SCIENCE DAILY As a rule, soft parts do not withstand the ravages of time; hence, the majority of vertebrate fossils consist only of bones. Under these circumstances, a... 16 hours
Maintaining fish biomass the key to conserving reef fish biodiversity
PHYS.ORG A new study appearing in the journal Marine Ecology Progress Series has found that conserving fish diversity in Madagascar's coral reef systems may depend on maintaining fish biomass... 14 hours
DNA tests on albatross excrement reveal secret diet of top predator
SCIENCE DAILY A study that used DNA tests to analyse the scats of one of the world's most numerous albatrosses has revealed surprising results about the top predator's... 16 hours
Insects decline dramatically in German nature reserves: study
PHYS.ORG Researchers in Germany have documented a steep decline in flying insects at dozens of nature reserves in the past three decades, and agricultural pesticides may be to blame, said a study Wednesday. 17 hours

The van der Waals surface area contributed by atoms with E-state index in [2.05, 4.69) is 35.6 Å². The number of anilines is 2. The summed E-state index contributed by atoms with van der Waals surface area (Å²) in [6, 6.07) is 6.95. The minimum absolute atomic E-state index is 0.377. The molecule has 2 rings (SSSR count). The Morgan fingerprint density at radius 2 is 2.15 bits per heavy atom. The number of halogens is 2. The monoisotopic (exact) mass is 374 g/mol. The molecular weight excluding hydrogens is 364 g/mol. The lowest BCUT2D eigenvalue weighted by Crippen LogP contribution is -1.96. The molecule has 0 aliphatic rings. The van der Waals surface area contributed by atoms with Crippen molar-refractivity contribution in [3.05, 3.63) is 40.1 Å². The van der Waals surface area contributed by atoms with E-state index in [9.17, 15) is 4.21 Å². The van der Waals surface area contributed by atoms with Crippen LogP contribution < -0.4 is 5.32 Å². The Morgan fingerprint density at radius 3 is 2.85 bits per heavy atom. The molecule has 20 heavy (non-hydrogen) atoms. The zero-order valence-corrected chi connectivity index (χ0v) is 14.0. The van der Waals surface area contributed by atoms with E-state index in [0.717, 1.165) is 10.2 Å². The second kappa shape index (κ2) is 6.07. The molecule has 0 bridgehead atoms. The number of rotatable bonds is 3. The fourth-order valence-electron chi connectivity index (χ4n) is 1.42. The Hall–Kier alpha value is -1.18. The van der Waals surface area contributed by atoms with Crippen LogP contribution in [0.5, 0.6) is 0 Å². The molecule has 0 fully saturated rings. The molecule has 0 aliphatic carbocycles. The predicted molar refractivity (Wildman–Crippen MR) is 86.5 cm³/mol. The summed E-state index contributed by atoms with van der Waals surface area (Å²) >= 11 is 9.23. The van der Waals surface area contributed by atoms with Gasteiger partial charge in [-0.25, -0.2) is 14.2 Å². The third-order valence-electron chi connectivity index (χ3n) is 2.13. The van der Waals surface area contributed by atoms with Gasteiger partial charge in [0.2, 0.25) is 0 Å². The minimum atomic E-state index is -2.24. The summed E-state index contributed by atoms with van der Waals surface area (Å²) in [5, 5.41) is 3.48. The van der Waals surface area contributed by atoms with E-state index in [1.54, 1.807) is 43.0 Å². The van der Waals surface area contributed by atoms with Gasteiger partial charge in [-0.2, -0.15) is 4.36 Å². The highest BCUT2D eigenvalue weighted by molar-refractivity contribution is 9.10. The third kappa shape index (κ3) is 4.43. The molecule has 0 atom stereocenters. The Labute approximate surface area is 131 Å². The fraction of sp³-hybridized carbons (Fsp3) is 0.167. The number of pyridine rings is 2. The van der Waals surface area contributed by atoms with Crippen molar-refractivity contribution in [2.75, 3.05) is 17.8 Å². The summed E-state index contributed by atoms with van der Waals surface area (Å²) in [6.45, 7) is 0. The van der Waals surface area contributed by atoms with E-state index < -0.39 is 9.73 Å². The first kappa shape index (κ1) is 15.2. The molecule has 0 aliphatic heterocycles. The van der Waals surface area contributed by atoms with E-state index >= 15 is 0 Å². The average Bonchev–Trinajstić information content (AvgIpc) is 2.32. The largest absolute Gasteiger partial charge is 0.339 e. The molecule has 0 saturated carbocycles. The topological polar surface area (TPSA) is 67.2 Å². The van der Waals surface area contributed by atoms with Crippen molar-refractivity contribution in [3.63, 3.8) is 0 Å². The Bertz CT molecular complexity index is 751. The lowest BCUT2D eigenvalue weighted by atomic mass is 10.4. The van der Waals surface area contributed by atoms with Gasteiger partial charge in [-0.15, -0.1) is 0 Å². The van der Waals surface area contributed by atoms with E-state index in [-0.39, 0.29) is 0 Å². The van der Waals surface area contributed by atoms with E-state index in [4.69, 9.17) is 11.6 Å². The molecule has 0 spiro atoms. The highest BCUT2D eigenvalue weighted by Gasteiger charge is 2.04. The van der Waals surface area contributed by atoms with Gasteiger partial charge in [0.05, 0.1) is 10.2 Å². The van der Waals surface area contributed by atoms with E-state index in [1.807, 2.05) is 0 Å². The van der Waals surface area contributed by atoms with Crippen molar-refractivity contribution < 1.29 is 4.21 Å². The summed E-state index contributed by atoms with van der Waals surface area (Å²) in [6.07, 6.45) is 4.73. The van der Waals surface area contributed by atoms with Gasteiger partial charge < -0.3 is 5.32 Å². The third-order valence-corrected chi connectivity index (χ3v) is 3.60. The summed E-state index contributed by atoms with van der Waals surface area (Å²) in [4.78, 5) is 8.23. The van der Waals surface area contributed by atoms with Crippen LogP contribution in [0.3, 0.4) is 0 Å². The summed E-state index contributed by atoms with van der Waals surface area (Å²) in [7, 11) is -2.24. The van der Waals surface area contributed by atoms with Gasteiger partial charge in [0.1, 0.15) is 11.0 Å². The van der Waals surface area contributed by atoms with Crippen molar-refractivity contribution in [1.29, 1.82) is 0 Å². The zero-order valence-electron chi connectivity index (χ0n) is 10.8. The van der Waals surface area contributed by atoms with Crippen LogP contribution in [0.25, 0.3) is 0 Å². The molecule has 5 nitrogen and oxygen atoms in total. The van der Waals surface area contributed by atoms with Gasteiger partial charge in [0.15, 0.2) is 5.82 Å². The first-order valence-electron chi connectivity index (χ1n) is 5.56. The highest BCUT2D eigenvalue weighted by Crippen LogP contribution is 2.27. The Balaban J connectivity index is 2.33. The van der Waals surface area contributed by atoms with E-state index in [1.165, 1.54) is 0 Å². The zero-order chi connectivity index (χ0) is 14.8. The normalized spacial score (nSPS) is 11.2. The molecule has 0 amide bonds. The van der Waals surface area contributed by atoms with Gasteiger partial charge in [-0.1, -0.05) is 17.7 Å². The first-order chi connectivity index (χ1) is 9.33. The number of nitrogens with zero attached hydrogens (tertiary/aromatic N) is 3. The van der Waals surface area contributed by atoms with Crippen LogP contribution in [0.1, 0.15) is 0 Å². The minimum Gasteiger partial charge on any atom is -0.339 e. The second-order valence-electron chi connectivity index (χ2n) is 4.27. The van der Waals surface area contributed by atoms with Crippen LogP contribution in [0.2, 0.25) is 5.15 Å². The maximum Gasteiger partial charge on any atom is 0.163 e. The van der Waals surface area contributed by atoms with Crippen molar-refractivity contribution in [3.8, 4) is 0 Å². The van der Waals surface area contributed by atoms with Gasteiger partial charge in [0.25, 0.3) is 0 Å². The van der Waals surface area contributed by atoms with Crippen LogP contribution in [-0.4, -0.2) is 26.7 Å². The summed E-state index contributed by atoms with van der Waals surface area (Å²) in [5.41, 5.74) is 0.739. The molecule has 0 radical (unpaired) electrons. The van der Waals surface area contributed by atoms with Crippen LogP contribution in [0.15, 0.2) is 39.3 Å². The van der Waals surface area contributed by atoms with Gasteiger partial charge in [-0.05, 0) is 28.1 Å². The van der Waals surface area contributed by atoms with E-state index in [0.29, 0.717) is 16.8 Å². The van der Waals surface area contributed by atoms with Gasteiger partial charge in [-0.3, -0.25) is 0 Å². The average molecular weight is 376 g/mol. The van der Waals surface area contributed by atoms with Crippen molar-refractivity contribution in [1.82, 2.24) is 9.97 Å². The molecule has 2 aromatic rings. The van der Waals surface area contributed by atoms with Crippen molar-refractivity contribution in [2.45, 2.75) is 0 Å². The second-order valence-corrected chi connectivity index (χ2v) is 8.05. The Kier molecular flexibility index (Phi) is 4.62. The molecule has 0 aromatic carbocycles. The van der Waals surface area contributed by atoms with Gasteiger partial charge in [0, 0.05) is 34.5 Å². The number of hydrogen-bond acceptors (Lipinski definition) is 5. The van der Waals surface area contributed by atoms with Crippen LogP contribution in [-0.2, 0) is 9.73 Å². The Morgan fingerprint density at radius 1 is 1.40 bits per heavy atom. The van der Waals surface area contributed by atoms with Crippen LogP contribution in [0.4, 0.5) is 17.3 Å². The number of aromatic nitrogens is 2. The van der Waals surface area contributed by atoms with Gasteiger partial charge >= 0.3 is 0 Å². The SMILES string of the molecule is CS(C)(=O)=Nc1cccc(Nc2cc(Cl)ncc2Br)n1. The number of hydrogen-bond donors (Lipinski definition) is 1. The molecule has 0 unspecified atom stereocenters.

Ancient, lost, mountains in the Karoo reveals the secrets of massive extinction event
SCIENCE DAILY A researcher studied the fossil-rich sediments present in the Karoo, deposited during the tectonic events that created the Gondwanides, and found that... 18 hours
Petals produce a 'blue halo' that helps bees find flowers
SCIENCE DAILY Latest research has found that several common flower species have nanoscale ridges on the surface of their petals that meddle with light when viewed from certain angles. 16 hours
Accelerating metabolism and transmembrane cation flux by distorting red blood cells
Science Magazine Under static conditions, mammalian red blood cells (RBCs) require a continuous supply of energy, typically via glucose, to maintain their biconcave disc shape. Mechanical distortion, in... 17 hours